In our humble opinion, the way to begin a more open era of transparency and good faith is by addressing the lingering – and growing – questions about the larger war on terror itself. To do this properly, we believe one needs to re-examine 9/11 as well as the subsequent terror events and serial wars in which the West is now embroiled, seemingly without end. These are the issues that have brought America and the West to the current pass, and more thorough vetting of underlying questions would surely increase public confidence and overall cooperation on a variety of fronts.

We certainly do not pretend to know what happened on 9/11 (nor is it our responsibility to present scenarios) but we (like many others) have noted numerous inconsistencies with the official story and as time goes on, additional questions are raised. Ordinarily, we believe, questions would have subsided by now, but the Internet itself, which is a process not an episode, continues to re-raise the same issues and actually adds to them over time.

So many anomalies … The great technology-intensive cave-complexes from which bin Laden was said to operate were never discovered – and bin Laden himself disavowed 9/11. There is still no explanation (that we know of) as to how passengers were able to call loved ones from cell phones that were not technologically capable of such calls until years later. (In-plane phones were apparently not up to the task either, or not installed.) Additionally, several members of the 9/11 committee that investigated the attacks have disavowed its conclusions and claimed they were serially lied to by the Bush administration, the Pentagon and intelligence agencies – for reasons yet to be determined.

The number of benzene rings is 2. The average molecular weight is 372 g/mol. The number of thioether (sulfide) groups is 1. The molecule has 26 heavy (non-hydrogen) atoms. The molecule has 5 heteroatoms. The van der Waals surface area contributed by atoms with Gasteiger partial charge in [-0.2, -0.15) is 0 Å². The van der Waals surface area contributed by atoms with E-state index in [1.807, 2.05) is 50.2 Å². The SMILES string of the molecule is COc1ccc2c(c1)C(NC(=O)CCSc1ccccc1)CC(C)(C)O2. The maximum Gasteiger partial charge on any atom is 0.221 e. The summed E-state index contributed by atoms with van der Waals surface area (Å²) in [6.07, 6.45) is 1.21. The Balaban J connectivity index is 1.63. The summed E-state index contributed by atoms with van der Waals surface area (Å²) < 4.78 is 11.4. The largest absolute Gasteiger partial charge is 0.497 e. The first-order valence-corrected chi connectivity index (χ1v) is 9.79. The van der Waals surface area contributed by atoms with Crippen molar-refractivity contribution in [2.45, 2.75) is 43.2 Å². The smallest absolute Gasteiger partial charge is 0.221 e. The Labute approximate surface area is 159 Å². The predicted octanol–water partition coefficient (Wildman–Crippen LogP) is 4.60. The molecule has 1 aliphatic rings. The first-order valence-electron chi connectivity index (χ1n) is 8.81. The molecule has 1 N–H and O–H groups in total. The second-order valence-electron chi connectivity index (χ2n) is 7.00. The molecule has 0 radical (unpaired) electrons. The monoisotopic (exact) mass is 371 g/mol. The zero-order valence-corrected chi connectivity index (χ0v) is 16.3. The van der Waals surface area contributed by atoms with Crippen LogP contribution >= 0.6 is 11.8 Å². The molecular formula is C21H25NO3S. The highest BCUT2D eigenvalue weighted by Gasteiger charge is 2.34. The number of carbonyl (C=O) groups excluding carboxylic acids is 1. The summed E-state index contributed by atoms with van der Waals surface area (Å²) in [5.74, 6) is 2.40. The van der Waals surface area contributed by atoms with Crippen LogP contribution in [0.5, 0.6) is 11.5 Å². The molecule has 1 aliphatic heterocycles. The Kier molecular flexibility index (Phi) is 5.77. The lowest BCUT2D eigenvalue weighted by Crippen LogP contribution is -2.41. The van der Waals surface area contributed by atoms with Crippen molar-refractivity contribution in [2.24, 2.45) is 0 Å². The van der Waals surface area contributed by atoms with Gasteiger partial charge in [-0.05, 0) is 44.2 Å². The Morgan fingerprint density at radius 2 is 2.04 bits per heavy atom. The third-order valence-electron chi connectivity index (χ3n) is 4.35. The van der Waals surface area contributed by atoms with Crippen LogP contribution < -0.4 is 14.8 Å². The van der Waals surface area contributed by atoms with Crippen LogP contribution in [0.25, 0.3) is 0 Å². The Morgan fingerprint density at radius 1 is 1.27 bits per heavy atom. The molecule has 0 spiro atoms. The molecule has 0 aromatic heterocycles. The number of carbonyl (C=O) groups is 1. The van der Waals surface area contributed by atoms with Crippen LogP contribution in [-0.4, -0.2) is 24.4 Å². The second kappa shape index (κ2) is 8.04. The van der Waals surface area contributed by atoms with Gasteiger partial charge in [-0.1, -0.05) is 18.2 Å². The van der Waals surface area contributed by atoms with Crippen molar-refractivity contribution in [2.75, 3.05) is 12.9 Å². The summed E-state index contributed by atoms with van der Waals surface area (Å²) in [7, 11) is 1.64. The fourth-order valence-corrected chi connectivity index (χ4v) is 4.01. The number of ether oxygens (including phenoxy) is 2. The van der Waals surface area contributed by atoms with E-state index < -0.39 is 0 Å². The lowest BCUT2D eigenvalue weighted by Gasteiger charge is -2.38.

Then there is the question of building 7, which collapsed without being hit by a plane. Numerous architects and engineers have now signed a petition asking the federal government to reopen a 9/11 investigation and their requests were featured recently on a program with Geraldo Rivera of FOX.

The reason establishing what really happened on 9/11 is important is because so much has flowed from it. The entire war on terror, which has cost thousands of Western/NATO lives and apparently hundreds of thousands of lives in Iraq and Afghanistan is a direct result of 9/11. The militarization of Western civil society has also been a result of 9/11, including the apparent suspension of habeas corpus in the US and the invoking of torture and rendition as an acceptable policy of the Anglosphere for purposes of self defense.